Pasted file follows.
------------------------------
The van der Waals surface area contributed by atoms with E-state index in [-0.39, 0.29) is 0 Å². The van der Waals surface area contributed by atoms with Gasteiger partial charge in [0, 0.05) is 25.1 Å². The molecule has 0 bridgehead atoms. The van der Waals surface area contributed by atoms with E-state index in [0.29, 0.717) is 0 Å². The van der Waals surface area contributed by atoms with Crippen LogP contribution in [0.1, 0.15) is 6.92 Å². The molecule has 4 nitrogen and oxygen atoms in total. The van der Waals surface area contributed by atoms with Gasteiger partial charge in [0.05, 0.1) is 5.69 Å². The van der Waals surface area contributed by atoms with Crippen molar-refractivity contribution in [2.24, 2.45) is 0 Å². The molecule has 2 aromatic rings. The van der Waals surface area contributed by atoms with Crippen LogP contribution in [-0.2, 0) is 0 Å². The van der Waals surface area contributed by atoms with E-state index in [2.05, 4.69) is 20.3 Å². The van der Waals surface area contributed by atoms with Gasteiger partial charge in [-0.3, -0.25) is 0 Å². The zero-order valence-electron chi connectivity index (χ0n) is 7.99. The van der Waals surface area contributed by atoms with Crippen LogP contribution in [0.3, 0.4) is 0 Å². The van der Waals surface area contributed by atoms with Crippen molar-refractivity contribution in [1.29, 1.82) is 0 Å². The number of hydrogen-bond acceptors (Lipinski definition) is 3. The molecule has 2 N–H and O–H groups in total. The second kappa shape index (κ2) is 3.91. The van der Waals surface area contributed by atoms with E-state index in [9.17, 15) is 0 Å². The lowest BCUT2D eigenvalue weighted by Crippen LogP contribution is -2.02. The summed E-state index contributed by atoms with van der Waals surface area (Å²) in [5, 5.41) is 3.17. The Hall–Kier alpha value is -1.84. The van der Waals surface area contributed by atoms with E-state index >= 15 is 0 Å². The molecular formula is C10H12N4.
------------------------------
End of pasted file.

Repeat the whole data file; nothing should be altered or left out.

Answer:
The van der Waals surface area contributed by atoms with E-state index in [-0.39, 0.29) is 0 Å². The van der Waals surface area contributed by atoms with Gasteiger partial charge in [0, 0.05) is 25.1 Å². The molecule has 0 bridgehead atoms. The van der Waals surface area contributed by atoms with E-state index in [0.29, 0.717) is 0 Å². The van der Waals surface area contributed by atoms with Crippen LogP contribution in [0.1, 0.15) is 6.92 Å². The molecule has 4 nitrogen and oxygen atoms in total. The van der Waals surface area contributed by atoms with Gasteiger partial charge in [0.05, 0.1) is 5.69 Å². The van der Waals surface area contributed by atoms with Crippen molar-refractivity contribution in [2.24, 2.45) is 0 Å². The molecule has 2 aromatic rings. The van der Waals surface area contributed by atoms with Crippen LogP contribution in [-0.2, 0) is 0 Å². The van der Waals surface area contributed by atoms with E-state index in [2.05, 4.69) is 20.3 Å². The van der Waals surface area contributed by atoms with Gasteiger partial charge in [-0.3, -0.25) is 0 Å². The zero-order valence-electron chi connectivity index (χ0n) is 7.99. The van der Waals surface area contributed by atoms with Crippen LogP contribution in [0.3, 0.4) is 0 Å². The van der Waals surface area contributed by atoms with Crippen molar-refractivity contribution in [1.29, 1.82) is 0 Å². The number of hydrogen-bond acceptors (Lipinski definition) is 3. The molecule has 2 N–H and O–H groups in total. The second kappa shape index (κ2) is 3.91. The van der Waals surface area contributed by atoms with E-state index in [9.17, 15) is 0 Å². The lowest BCUT2D eigenvalue weighted by Crippen LogP contribution is -2.02. The summed E-state index contributed by atoms with van der Waals surface area (Å²) in [5, 5.41) is 3.17. The Hall–Kier alpha value is -1.84. The van der Waals surface area contributed by atoms with E-state index >= 15 is 0 Å². The molecular formula is C10H12N4.